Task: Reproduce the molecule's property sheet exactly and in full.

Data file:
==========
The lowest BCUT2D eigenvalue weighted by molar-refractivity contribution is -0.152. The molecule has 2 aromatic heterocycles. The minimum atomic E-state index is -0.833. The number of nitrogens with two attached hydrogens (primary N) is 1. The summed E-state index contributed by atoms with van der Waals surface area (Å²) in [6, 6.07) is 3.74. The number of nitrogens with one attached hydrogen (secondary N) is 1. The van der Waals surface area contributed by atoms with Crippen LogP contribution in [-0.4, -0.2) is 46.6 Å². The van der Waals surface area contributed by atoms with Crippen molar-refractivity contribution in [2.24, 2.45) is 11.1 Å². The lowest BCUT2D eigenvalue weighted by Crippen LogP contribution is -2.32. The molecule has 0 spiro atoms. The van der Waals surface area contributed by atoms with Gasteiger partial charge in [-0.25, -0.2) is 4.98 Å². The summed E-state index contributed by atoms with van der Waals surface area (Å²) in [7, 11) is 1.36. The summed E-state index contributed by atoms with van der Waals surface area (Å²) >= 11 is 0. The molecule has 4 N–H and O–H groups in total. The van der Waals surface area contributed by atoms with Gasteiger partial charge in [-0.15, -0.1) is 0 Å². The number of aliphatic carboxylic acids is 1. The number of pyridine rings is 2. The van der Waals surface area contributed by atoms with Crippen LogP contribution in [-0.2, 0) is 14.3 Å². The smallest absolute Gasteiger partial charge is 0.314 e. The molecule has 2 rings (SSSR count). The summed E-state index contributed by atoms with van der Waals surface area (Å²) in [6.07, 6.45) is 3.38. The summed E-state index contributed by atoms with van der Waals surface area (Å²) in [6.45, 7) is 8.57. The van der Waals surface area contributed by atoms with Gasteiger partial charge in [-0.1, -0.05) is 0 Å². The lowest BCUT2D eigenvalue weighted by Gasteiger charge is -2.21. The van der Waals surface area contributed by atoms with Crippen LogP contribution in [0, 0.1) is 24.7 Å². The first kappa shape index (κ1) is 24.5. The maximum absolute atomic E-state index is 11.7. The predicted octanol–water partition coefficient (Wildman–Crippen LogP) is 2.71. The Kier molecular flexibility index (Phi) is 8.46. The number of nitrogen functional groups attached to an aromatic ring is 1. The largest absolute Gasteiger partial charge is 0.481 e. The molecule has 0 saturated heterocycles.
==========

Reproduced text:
The lowest BCUT2D eigenvalue weighted by molar-refractivity contribution is -0.152. The molecule has 2 aromatic heterocycles. The minimum atomic E-state index is -0.833. The number of nitrogens with two attached hydrogens (primary N) is 1. The summed E-state index contributed by atoms with van der Waals surface area (Å²) in [6, 6.07) is 3.74. The number of nitrogens with one attached hydrogen (secondary N) is 1. The van der Waals surface area contributed by atoms with Crippen LogP contribution in [-0.4, -0.2) is 46.6 Å². The van der Waals surface area contributed by atoms with Crippen molar-refractivity contribution in [2.24, 2.45) is 11.1 Å². The lowest BCUT2D eigenvalue weighted by Crippen LogP contribution is -2.32. The molecule has 0 spiro atoms. The van der Waals surface area contributed by atoms with Gasteiger partial charge in [-0.25, -0.2) is 4.98 Å². The summed E-state index contributed by atoms with van der Waals surface area (Å²) in [7, 11) is 1.36. The summed E-state index contributed by atoms with van der Waals surface area (Å²) >= 11 is 0. The molecule has 4 N–H and O–H groups in total. The van der Waals surface area contributed by atoms with Gasteiger partial charge in [-0.15, -0.1) is 0 Å². The number of aliphatic carboxylic acids is 1. The number of pyridine rings is 2. The van der Waals surface area contributed by atoms with Crippen LogP contribution in [-0.2, 0) is 14.3 Å². The smallest absolute Gasteiger partial charge is 0.314 e. The molecule has 2 rings (SSSR count). The summed E-state index contributed by atoms with van der Waals surface area (Å²) in [6.07, 6.45) is 3.38. The summed E-state index contributed by atoms with van der Waals surface area (Å²) in [6.45, 7) is 8.57. The van der Waals surface area contributed by atoms with Gasteiger partial charge in [-0.1, -0.05) is 0 Å². The lowest BCUT2D eigenvalue weighted by Gasteiger charge is -2.21. The van der Waals surface area contributed by atoms with Crippen LogP contribution in [0, 0.1) is 24.7 Å². The first kappa shape index (κ1) is 24.5. The maximum absolute atomic E-state index is 11.7. The predicted octanol–water partition coefficient (Wildman–Crippen LogP) is 2.71. The Kier molecular flexibility index (Phi) is 8.46. The number of nitrogen functional groups attached to an aromatic ring is 1. The largest absolute Gasteiger partial charge is 0.481 e. The molecule has 0 saturated heterocycles.